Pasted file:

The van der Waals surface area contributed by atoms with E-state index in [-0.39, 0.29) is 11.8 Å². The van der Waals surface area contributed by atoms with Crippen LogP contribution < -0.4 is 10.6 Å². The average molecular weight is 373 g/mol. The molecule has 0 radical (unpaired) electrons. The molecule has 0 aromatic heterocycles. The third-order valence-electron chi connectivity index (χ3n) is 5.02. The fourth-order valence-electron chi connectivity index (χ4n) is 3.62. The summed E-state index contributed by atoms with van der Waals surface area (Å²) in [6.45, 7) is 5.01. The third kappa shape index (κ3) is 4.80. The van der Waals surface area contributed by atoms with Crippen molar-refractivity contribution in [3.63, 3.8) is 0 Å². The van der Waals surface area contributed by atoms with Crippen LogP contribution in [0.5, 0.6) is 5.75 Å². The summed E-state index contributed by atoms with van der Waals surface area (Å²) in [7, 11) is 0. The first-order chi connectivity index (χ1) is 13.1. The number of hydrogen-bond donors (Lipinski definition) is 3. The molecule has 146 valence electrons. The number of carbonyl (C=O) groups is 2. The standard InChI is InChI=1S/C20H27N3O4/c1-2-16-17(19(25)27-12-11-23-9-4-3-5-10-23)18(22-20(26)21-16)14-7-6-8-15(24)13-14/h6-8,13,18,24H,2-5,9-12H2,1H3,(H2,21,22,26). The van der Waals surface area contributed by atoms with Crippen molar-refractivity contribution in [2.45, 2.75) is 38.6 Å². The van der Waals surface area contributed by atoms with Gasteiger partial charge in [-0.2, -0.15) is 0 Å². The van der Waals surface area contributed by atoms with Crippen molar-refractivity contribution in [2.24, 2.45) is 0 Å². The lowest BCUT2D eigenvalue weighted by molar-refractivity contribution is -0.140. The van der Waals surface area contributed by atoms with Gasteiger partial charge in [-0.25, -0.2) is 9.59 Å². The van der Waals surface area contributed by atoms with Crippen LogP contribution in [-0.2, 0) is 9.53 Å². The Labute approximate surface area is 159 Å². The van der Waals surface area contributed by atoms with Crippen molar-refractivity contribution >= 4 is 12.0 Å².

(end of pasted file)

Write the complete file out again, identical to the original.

The van der Waals surface area contributed by atoms with E-state index in [-0.39, 0.29) is 11.8 Å². The van der Waals surface area contributed by atoms with Crippen LogP contribution < -0.4 is 10.6 Å². The average molecular weight is 373 g/mol. The molecule has 0 radical (unpaired) electrons. The molecule has 0 aromatic heterocycles. The third-order valence-electron chi connectivity index (χ3n) is 5.02. The fourth-order valence-electron chi connectivity index (χ4n) is 3.62. The summed E-state index contributed by atoms with van der Waals surface area (Å²) in [6.45, 7) is 5.01. The third kappa shape index (κ3) is 4.80. The van der Waals surface area contributed by atoms with Crippen molar-refractivity contribution in [3.63, 3.8) is 0 Å². The van der Waals surface area contributed by atoms with Crippen LogP contribution in [0.5, 0.6) is 5.75 Å². The summed E-state index contributed by atoms with van der Waals surface area (Å²) in [7, 11) is 0. The first-order chi connectivity index (χ1) is 13.1. The number of hydrogen-bond donors (Lipinski definition) is 3. The molecule has 146 valence electrons. The number of carbonyl (C=O) groups is 2. The standard InChI is InChI=1S/C20H27N3O4/c1-2-16-17(19(25)27-12-11-23-9-4-3-5-10-23)18(22-20(26)21-16)14-7-6-8-15(24)13-14/h6-8,13,18,24H,2-5,9-12H2,1H3,(H2,21,22,26). The van der Waals surface area contributed by atoms with Crippen molar-refractivity contribution in [2.45, 2.75) is 38.6 Å². The van der Waals surface area contributed by atoms with Gasteiger partial charge in [-0.2, -0.15) is 0 Å². The van der Waals surface area contributed by atoms with Crippen molar-refractivity contribution in [2.24, 2.45) is 0 Å². The lowest BCUT2D eigenvalue weighted by molar-refractivity contribution is -0.140. The van der Waals surface area contributed by atoms with Gasteiger partial charge in [-0.25, -0.2) is 9.59 Å². The van der Waals surface area contributed by atoms with Crippen LogP contribution in [-0.2, 0) is 9.53 Å². The Labute approximate surface area is 159 Å². The van der Waals surface area contributed by atoms with Crippen molar-refractivity contribution >= 4 is 12.0 Å².